What does Britain’s choice of top dog say about our country today?
We are rooting for the underdog again. The Labrador, king of the dogs, has finally been knocked off pole position in Top of the Dogs as seen in last night’s ITV ratings winner, Britain’s Top Dogs, a result that not only broke Ben Fogle’s heart but stunned an entire nation.
We have a new winner, an unlikely hero, the Staffordshire Terrier. Long regarded as an aggressive and unpredictable breed, we are far more likely to visualise a Staffie snarling through the bars of a rescue centre than curled up next to us on the sofa. But what many of us have always known is that they are actually one of the most gentle, loyal and loving of breeds, and if brought up with care and kindness, will make the most wonderful family pet.
The Staffie, not unlike our own beleaguered nation, was in dire need of some good PR. Their nickname, ‘nanny dog’, seems to have been lost somewhere in the recent history of gang culture and hoodies, where Staffies have been ‘weaponised’ and used as status symbols, the archetypal image of hostility and violence.
When I was walking dogs in London, I would frequently see fresh bite marks on the branches of trees in the park, a sign that a Staffie had been hanging there hours earlier, it’s jaws being forcibly strengthened. Then there was the Staffie I saw kicked in the street outside our flat in Vauxhall, it’s teenage owner threatening to stab me when I tried to intervene.
As any owner of a rescue dog will tell you, a difficult upbringing may cause that dog to be reactive in situations where it feels threatened. We humans are not so dissimilar. Brutalise any dog and there will be repercussions, whether that is a 37lb Staffie or a 7lb chihuahua.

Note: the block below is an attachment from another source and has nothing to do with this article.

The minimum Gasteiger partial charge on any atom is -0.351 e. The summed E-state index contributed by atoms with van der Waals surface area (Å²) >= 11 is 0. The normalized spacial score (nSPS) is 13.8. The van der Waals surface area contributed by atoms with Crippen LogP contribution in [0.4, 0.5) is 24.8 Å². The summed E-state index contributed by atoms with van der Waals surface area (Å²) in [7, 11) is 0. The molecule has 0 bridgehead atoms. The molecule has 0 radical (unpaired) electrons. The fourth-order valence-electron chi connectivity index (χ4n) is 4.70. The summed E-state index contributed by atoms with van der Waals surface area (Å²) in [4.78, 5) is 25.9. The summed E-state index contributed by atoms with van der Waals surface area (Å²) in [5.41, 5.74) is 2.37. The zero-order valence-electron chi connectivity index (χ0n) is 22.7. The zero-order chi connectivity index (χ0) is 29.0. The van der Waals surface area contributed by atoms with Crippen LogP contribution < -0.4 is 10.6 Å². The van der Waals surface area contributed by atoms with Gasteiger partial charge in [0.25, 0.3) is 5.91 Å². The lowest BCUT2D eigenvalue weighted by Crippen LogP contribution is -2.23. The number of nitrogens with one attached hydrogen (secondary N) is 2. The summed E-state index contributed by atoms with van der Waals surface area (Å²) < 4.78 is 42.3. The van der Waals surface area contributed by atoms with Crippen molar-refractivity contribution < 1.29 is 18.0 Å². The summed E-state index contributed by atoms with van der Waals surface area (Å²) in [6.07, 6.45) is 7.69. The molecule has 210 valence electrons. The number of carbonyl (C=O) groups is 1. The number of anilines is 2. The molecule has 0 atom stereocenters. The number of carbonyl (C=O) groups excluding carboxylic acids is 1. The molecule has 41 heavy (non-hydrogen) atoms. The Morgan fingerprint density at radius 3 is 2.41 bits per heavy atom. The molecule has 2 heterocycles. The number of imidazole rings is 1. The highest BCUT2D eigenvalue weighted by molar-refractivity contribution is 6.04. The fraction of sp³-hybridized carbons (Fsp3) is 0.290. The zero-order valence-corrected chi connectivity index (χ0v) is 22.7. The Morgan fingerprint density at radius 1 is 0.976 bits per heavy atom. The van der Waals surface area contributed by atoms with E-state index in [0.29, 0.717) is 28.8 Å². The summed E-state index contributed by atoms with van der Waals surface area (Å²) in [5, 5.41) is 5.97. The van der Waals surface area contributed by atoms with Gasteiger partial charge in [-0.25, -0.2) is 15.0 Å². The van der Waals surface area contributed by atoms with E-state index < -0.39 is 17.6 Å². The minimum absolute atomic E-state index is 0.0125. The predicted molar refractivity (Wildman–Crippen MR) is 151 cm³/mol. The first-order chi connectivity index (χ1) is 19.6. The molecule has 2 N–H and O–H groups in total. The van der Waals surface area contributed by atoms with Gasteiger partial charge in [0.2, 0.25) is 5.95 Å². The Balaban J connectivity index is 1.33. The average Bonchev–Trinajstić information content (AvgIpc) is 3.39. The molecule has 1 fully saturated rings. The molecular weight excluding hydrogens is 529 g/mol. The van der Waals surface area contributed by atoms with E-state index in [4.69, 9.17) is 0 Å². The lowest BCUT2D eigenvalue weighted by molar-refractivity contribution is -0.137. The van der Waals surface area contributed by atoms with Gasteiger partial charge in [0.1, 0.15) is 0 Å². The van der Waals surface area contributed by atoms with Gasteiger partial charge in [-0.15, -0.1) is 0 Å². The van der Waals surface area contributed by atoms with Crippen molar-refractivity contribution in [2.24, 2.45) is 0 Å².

So what has changed in the last year to push the Staffie up from fourth place to first? Well, it could simple be that Staffie ownership has substantially increased over the last few years and their through sheer ubiquitousness, have proved themselves to be far more than just a stereotype.
But I like to think there is more to it than that. The Staffie is exactly the type of dog we need in these troubled times. Strong, loyal and dependable, we need a dog who can be both tough and gentle, to passionately defend what it loves and believes in.
The Labrador, while being effortlessly charming and affable, is far too predictable and safe, not to mention outrageously greedy. Whilst they will always be associated with Home Counties rambling, posh Fulham boys, tweed and Tatler, it is a Britishness that doesn’t seem to sit well in today’s tumultuous, austere climate. The French Bulldog, last years number two, has clearly had its fifteen minutes, crashing down to number forty two in the list. The small, boggley-eyed Gallic creatures, cutely named things like ‘Baguette’ or ‘Claude’ are still incredibly popular, but for today’s ITV voting public, they have been kicked back over the Channel.
In our choice of top dog we have in fact selected the underdog, the one that is easy to overlook, and have championed it as a symbol for our times. We have looked past image, tradition and convention and plumped for something a little more interesting, something with a bit more personality. In our long overdue appreciation of the Staffordshire Terrier, we have found the perfect dog for our time, and one we should all try to emulate – robust but fair, powerful yet soft, curious, courageous and above all, looking out for others.